Around the Globe 10.31.2013

U.S. jobless claims fall in better news for labor market | Reuters.

Initial Jobless Claims Through 10.26.2013

The mainstream financial enjoys reporting simplistic explanations for complex trends.  The MFP explanation of the month is the “shutdown.”  Negative data is explained away by the shutdown, while positive data is used to reinforce the recovery narrative.  A more nuanced reading of the data reveals two facts.  First, initial unemployment claims have dropped to business cycle lows.  Second, claims had begun rising in the beginning of September long before the latest government manufactured crisis.

The pace of layoffs has slowed throughout 2013 after remaining static through 2012.  it seems that initial claims have finally bottomed out over four years since the “end” of the recession, but hiring remains weak.  Last month a mere 148,000 jobs were created well under the 200,000 necessary to maintain pace with new entrants to the labor force.

Home prices are still affordable, says Shiller.

Housing Affordbability Index

 

 

Shiller does not believe that the country is in the midst of a housing bubble and this is his thinking:

“I define a bubble as a time when people have extravagant expectations, and the expectations are driving home price increases,” said Robert Shiller, Case-Shiller index co-founder and Yale University professor of economics, in an interview with CNBC. “We don’t have the mindset of earlier this century.”

What Shiller is saying is that price expectations are different now than in 2006.  This is true, but the background economic picture has also changed with these expectations.  In 2006, people believed that house prices will continue rising as rates remained low and consumer incomes were growing.  Today, people believe that house prices will continue rising despite rising rates and stagnant consumer incomes.  Isn’t today’s market just as irrational as 2006 once we take those facts into account?

These headwinds will buffet housing going forward resulting in declining sales.  Moreover, once investors realize that there is no money to be made in renting hundreds of single family home due to the lack of economies of scale in the sector, expect a housing correction to a lower sales pace at lower prices.

Germany Hits Back at U.S. Over Economic Criticism – WSJ.com.

U.S. Treasury Blasts Germany’s Economic Policies – WSJ.com.

America’s misplaced lecture to Germany | The World.

Euro Fair Value at 1.37

An unbalanced economy is a weak economy.  The old cliché is, “Neither a borrower or lender shall be,” not “A borrower shall not be, but lenders are fine.”

Export-driven economies rely on a weak currency to flood the market with their goods and thereby place two burdens upon their populations.  The cheap currency makes imports more expensive, so consumers in export-driven economies cannot afford as much.  Lower consumption levels equate to lower employment levels as the infrastructure of consumption remains lacking.

Prices for consumer goods are much higher in export countries.  In the U.S., you can buy a nice HDTV and a surround sound system for about $1500.  In Germany or the Netherlands, you couldn’t even buy the HDTV for that price.  As a consequence, the retail sector remains small and labor force participation rates remain low.

As the chart illustrates, Germany receives a very nice benefit from belonging to a currency zone with more  unproductive members, and those countries pay a steep premium to remain in the Eurozone.  Eventually, someone will figure out that he could reverse his country’s fortunes rapidly by reverting to its national currency.  Until then, the periphery will struggle, and breakup risk will persist.  He who exits first, exits best.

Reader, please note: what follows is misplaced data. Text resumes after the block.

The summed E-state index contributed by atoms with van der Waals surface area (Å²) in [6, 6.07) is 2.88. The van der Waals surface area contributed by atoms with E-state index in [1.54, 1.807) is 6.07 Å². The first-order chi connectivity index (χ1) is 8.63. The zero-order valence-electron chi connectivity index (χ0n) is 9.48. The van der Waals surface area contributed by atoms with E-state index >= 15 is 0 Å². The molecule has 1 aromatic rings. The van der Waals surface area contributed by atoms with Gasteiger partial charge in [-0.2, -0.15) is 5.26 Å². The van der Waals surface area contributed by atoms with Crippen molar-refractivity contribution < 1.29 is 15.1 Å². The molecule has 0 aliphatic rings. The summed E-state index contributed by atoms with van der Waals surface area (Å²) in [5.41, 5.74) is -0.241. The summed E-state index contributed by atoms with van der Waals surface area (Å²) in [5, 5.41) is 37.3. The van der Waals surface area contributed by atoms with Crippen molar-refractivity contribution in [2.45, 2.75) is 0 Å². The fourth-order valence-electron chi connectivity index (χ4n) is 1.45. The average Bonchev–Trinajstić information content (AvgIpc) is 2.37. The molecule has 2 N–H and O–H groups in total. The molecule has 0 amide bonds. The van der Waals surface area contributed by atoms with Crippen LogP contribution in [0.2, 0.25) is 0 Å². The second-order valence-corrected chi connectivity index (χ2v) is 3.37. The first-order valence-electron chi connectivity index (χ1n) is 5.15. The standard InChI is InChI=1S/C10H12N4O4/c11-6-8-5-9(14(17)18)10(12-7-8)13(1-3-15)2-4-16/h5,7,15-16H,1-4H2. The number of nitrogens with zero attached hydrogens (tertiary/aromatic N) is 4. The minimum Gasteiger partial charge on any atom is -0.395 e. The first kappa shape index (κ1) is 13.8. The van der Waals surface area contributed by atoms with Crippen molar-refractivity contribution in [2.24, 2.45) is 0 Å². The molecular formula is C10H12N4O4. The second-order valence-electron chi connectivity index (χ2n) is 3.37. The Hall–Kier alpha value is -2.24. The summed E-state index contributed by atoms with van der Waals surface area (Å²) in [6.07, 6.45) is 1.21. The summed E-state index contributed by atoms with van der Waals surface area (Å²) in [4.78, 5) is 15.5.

ECB easing hopes help stocks, bonds deflect Fed hit | Reuters.

Euro-Area Inflation Rate Falls to Four-Year Low – Bloomberg.

Fed-ECB Balance Sheet Ratio versus USDEUR

Draghi better fire up the printing press  before it is too late. The Eurozone “Recovery” has been led by a surge in exports from the periphery.  While the employment picture is still deteriorating, at least higher export orders were a bright spot.  Unfortunately, this brief upswing in exports is about to reverse course.  The Euro has been depreciating as the ECB neglects to match the Fed, the BoJ and the BoE in currency creation.  Our chart illustrates the relationship between the Fed and ECB balance sheets and the USDEUR exchange rate.  The present ratio indicates a rate of $1.54.  The strong euro has already begun to weigh on PMIs and will filter down to GDP in due course.

 

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Around the Globe 09.09.2013

Japan Q2 GDP revised up sharply, boosts case for tax hike | Reuters.

U.S Stocks Rise Broadly – WSJ.com.

Japanese GDP Performance Revised 2nd Quarter

This article is essentially cheerleading for Japan.  Here’s the lede:

Japan’s economy expanded much faster than initially expected in the second quarter, adding to growing signs of a solid recovery taking hold. (My emphasis)

Note how the recovery narrative thwarts any chance of real reporting.  The revised GDP figure is presented without context and assumed to be within a group of “growing signs” pointing to recovery.  There are also growing signs that this burst of economic activity is not indicative of a growth trend, but merely a continuation of Japan’s stagnation.

Inflation, fed by soaring energy costs, is reducing consumers’ purchasing power and crushing retail sales with a 1.8% plunge last month:

Japan Retail Sales

GDP growth was not that special, anyway.  Japan has exceeded or equaled 0.9% in exactly 10 out of 24 quarters without a revival in Japan’s postwar growth miracle. Just like the U.S, Japan’s economic picture remains mixed.  Those closest to the Bank of Japan’s easy money will do well, while regular people will remain recovery free.

China Trade Rebounds in Further Sign Economy Stabilizing – Bloomberg.

China Exports

As you can see for yourself, Chinese exports are an extremely volatile data series.  This volatility makes for an unreliable economic indicator.  Moreover, Chinese firms have more leeway on how they may invest export earnings giving them a large incentive to cook the books.  In May, Chinese regulators began cracking down on inflated export invoices, and liquidity dried up quickly almost causing a full-blown crisis.  By the beginning of July, the liquidity swoon had abated.